Pick your poison: nuclear or ‘clean coal’

One issue raised at the conference I recently attended was this: both Ontario and Germany are in the position where they want to phase out coal-fired power plants. In addition, Germany has decided to phase out nuclear power, whereas Ontario is strongly considering maintaining and expanding existing facilities. In order to phase out nuclear without continuing to rely on dirty coal, one presenter asserted that carbon capture and storage (CCS) on coal plants is the only feasible and politically acceptable option.

Assuming for the moment that maintaining adequate energy supplies in the near-term requires one or the other, which is the more suitable choice? With nuclear, the risks are largely known and the biggest uncertainties relate to costs. With CCS, there are huge uncertainties about cost, alongside big uncertainties about safety, scale, and feasibility. The worst you get with nuclear is a lot of wasted taxpayer money, more nuclear proliferation, contaminated sites, and some accidents. The worst you get by relying on CCS is wasted money, accidents, proliferation of coal plants, and the extension of the high-carbon phase in whatever countries bet wrongly that it will work.

To me, if the choice is exclusively between nuclear fission and CCS right now, it seems that nuclear is the most risk-averse option. That being said, the calculation may change a great deal when you factor in opportunities for conserving power, using it more efficiently, and generating it using renewables. That won’t make CCS more attractive, relative to nuclear, but it may mean we are presented with a less stark choice than was assumed at the outset of this discussion.

Author: Milan

In the spring of 2005, I graduated from the University of British Columbia with a degree in International Relations and a general focus in the area of environmental politics. In the fall of 2005, I began reading for an M.Phil in IR at Wadham College, Oxford. Outside school, I am very interested in photography, writing, and the outdoors. I am writing this blog to keep in touch with friends and family around the world, provide a more personal view of graduate student life in Oxford, and pass on some lessons I've learned here.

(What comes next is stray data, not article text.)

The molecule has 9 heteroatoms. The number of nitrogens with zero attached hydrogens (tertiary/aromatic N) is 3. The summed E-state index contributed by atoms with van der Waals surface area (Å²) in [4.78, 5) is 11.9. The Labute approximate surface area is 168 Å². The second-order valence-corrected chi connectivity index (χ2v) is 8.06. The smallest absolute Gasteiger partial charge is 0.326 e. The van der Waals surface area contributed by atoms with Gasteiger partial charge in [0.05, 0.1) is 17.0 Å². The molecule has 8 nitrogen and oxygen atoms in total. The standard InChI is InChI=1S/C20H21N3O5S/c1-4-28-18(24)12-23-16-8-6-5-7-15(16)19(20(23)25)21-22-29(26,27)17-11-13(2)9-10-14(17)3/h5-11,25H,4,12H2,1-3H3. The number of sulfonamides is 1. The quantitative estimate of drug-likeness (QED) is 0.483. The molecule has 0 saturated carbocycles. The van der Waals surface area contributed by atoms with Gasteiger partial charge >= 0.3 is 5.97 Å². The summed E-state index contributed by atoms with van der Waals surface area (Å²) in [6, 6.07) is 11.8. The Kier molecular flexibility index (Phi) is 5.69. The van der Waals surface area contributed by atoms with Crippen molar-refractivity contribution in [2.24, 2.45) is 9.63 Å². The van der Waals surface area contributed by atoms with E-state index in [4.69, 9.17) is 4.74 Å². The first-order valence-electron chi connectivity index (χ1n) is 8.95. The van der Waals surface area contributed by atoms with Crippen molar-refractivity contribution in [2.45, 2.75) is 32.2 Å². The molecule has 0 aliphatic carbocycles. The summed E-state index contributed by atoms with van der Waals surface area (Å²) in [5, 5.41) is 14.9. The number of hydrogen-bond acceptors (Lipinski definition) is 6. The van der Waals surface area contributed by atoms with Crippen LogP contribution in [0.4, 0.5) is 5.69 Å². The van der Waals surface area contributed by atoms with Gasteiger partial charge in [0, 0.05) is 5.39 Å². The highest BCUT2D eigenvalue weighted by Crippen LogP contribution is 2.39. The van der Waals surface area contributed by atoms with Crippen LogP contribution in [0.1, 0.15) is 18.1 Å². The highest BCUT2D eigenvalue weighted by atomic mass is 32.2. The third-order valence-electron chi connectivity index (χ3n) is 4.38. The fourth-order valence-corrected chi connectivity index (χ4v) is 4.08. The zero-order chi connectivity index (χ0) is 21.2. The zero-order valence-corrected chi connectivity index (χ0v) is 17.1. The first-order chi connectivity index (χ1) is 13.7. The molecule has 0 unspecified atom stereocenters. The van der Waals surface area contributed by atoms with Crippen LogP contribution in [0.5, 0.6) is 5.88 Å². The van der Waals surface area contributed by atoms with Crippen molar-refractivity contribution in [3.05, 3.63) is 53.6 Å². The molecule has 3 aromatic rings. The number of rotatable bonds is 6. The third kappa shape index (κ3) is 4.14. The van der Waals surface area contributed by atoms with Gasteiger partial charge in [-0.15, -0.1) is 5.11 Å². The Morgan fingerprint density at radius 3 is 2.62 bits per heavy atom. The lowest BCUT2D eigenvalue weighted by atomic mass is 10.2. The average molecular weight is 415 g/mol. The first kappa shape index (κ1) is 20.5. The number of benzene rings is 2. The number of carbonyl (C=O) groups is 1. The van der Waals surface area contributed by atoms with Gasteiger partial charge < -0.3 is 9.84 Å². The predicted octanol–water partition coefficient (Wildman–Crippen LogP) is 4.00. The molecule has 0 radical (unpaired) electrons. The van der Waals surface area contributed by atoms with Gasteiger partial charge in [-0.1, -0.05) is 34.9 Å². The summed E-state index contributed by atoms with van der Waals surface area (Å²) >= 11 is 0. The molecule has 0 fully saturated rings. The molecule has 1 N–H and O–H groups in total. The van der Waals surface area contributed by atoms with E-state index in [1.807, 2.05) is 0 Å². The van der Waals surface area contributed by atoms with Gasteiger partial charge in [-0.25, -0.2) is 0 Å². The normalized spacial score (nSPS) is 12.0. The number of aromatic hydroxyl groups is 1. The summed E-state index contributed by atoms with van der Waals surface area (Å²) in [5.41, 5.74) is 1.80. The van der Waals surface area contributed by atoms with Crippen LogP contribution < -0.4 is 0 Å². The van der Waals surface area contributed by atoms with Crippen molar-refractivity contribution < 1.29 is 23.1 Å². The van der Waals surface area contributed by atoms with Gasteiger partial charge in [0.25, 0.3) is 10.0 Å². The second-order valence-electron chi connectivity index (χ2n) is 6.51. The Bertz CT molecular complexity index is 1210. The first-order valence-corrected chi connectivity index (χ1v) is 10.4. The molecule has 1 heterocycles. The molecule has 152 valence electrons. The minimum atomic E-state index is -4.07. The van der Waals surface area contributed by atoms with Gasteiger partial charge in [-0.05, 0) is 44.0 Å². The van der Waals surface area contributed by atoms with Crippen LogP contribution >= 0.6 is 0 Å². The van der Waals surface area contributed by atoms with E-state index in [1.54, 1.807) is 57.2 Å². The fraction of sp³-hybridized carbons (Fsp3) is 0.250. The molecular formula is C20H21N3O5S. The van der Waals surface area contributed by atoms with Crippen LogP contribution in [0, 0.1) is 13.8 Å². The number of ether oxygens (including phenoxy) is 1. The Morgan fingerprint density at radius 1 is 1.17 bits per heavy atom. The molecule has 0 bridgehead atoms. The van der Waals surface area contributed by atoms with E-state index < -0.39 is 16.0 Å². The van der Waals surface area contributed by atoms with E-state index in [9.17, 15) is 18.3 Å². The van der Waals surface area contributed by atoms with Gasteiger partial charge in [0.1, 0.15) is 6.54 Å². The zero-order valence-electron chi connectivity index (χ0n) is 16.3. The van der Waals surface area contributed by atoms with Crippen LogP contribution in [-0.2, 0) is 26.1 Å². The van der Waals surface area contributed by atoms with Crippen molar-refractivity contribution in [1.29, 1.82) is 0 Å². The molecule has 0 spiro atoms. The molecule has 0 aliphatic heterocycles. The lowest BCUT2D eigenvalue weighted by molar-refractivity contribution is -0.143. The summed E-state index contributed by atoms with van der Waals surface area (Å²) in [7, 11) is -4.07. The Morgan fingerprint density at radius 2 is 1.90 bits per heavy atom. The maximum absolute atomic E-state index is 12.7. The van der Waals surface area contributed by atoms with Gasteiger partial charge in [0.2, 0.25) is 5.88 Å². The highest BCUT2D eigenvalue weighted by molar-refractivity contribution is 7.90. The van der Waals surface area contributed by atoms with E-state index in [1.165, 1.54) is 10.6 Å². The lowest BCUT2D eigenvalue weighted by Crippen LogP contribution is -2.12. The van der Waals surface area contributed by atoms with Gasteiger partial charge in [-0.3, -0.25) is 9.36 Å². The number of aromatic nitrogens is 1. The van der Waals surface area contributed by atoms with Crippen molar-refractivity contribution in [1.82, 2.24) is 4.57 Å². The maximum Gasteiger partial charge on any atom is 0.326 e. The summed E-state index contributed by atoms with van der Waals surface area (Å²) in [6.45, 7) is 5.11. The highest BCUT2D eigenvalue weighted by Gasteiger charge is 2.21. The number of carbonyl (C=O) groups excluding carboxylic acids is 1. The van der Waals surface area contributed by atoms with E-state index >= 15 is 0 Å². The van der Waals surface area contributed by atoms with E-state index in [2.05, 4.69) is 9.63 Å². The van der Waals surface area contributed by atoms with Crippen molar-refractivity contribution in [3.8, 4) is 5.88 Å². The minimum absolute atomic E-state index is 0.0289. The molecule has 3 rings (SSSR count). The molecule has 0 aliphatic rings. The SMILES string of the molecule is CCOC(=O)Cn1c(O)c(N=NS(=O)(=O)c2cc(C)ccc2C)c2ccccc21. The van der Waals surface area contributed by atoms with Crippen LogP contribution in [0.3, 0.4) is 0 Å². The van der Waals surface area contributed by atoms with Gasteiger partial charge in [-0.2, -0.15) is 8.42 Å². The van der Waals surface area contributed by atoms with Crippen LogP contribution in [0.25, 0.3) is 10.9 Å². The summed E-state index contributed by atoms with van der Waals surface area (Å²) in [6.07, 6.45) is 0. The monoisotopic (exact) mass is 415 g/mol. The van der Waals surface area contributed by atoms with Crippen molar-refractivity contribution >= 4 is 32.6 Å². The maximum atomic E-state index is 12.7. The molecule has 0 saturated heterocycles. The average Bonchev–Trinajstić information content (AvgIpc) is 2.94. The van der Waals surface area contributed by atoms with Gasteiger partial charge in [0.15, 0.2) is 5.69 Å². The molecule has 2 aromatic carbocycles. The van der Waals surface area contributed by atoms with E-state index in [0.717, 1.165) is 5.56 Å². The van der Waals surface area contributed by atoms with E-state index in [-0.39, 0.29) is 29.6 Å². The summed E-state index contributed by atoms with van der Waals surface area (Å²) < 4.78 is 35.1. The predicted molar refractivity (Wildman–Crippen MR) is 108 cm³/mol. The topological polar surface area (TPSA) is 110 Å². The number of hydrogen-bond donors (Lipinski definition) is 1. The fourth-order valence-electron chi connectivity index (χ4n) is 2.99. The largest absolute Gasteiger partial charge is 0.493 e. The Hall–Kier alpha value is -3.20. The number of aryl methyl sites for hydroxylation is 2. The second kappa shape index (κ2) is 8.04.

10 thoughts on “Pick your poison: nuclear or ‘clean coal’”

  1. I think using power more efficiency will never cause a major reduction in power consumption, because it will produce reductions that simply lower the price of power and therefore the incentives to be more efficient.

    We need to use less power by, in fact, using less power. Living more expensive lives. I.e. the power costs need to go up.

  2. I agree that we are unlikely to use less power that we do now, as the result of energy efficiency improvements. That being said, we may use less power than we would in a scenario that includes the same economic and general technological development, but not the push towards efficiency. As such, the reductions are against an imagined business-as-usual (BAU) level, not our actual current level.

    See also: The Khazzoom-Brookes Postulate

  3. If humanity burns all the oil and natural gas – as well as much of the coal – it will take 2000 years for 50% of the carbon dioxide to be removed from the atmosphere.

    It will take 10,000 years before the resulting temperature anomaly ends.

    These timescales are similar to those associated with radioactive waste.

  4. Assuming for the moment that maintaining adequate energy supplies in the near-term requires one or the other, which is the more suitable choice?

    I am going with nuclear – at least in states that have capable regulators.

  5. United Kingdom Faces a Quandary Over New Nuclear or Coal Power

    Published: August 27, 2009

    LONDON — The United Kingdom is nearing a crucial decision as it tries to tackle the climate crisis — whether to make a major push into new nuclear power or to proliferate coal-fired power plants constructed so their carbon emissions are captured and safely stored.

    While U.S. officials and America’s utility industry continue to mull this question, Britain’s decisional clock is ticking much faster. At stake are not just the government’s pressing legal commitments to slash the country’s contribution to global emissions of climate-changing carbon gases, but also a stated policy goal of reducing dependence on energy imports from unstable regions.

    In a recent report on the country’s future energy mix, Malcolm Wicks — a former energy minister and now Prime Minister Gordon Brown’s special representative on international energy — called for a tripling of the amount of electricity produced from nuclear power plants from 12.5 percent of the national total now to 35 percent to 40 percent by 2030.

  6. Hungary and Poland plan nuclear to replace coal

    Hungary is now the sixth European country to bring forward its coal phaseout plan, announcing that it will shut its last remaining coal plant in 2025. Meanwhile Poland says its first nuclear power unit will be built in Gdansk and the second one probably at the site of its Belchatów coal plant.

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